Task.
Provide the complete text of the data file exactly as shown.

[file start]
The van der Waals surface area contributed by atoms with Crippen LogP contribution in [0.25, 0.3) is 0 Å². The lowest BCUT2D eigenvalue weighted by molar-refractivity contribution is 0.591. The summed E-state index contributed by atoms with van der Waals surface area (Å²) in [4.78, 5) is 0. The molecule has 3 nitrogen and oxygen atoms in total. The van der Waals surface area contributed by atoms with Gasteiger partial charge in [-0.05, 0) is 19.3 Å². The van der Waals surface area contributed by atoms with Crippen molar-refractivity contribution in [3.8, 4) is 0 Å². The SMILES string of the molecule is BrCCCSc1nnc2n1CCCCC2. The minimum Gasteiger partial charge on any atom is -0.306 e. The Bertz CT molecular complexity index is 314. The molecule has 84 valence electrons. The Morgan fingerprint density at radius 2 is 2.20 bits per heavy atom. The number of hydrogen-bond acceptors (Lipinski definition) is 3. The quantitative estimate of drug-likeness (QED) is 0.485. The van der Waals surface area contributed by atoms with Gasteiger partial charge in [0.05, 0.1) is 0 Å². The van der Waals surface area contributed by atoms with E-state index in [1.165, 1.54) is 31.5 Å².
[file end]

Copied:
The van der Waals surface area contributed by atoms with Crippen LogP contribution in [0.25, 0.3) is 0 Å². The lowest BCUT2D eigenvalue weighted by molar-refractivity contribution is 0.591. The summed E-state index contributed by atoms with van der Waals surface area (Å²) in [4.78, 5) is 0. The molecule has 3 nitrogen and oxygen atoms in total. The van der Waals surface area contributed by atoms with Gasteiger partial charge in [-0.05, 0) is 19.3 Å². The van der Waals surface area contributed by atoms with Crippen molar-refractivity contribution in [3.8, 4) is 0 Å². The SMILES string of the molecule is BrCCCSc1nnc2n1CCCCC2. The minimum Gasteiger partial charge on any atom is -0.306 e. The Bertz CT molecular complexity index is 314. The molecule has 84 valence electrons. The Morgan fingerprint density at radius 2 is 2.20 bits per heavy atom. The number of hydrogen-bond acceptors (Lipinski definition) is 3. The quantitative estimate of drug-likeness (QED) is 0.485. The van der Waals surface area contributed by atoms with Gasteiger partial charge in [0.05, 0.1) is 0 Å². The van der Waals surface area contributed by atoms with E-state index in [1.165, 1.54) is 31.5 Å².